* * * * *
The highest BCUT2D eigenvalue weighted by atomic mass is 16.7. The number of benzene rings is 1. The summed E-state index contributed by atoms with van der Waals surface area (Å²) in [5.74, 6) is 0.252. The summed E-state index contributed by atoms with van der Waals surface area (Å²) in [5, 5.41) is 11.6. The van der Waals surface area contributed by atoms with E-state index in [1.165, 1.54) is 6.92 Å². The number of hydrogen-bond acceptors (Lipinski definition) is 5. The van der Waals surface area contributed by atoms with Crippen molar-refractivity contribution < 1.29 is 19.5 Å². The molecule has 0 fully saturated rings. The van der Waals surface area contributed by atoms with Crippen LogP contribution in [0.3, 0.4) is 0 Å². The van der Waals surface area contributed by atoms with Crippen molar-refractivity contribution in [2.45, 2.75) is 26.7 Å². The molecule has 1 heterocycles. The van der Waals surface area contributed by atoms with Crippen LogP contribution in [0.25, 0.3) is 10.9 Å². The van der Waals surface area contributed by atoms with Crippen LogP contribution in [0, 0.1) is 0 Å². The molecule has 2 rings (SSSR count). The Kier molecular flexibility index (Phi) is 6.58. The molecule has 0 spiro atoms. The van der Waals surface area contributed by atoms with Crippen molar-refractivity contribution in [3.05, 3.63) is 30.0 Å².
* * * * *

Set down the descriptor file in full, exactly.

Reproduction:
The highest BCUT2D eigenvalue weighted by atomic mass is 16.7. The number of benzene rings is 1. The summed E-state index contributed by atoms with van der Waals surface area (Å²) in [5.74, 6) is 0.252. The summed E-state index contributed by atoms with van der Waals surface area (Å²) in [5, 5.41) is 11.6. The van der Waals surface area contributed by atoms with E-state index in [1.165, 1.54) is 6.92 Å². The number of hydrogen-bond acceptors (Lipinski definition) is 5. The van der Waals surface area contributed by atoms with Crippen molar-refractivity contribution < 1.29 is 19.5 Å². The molecule has 0 fully saturated rings. The van der Waals surface area contributed by atoms with Crippen LogP contribution in [0.3, 0.4) is 0 Å². The van der Waals surface area contributed by atoms with Crippen molar-refractivity contribution in [2.45, 2.75) is 26.7 Å². The molecule has 1 heterocycles. The van der Waals surface area contributed by atoms with Crippen LogP contribution in [0.25, 0.3) is 10.9 Å². The van der Waals surface area contributed by atoms with Crippen LogP contribution in [0, 0.1) is 0 Å². The molecule has 2 rings (SSSR count). The Kier molecular flexibility index (Phi) is 6.58. The molecule has 0 spiro atoms. The van der Waals surface area contributed by atoms with Crippen molar-refractivity contribution in [3.05, 3.63) is 30.0 Å².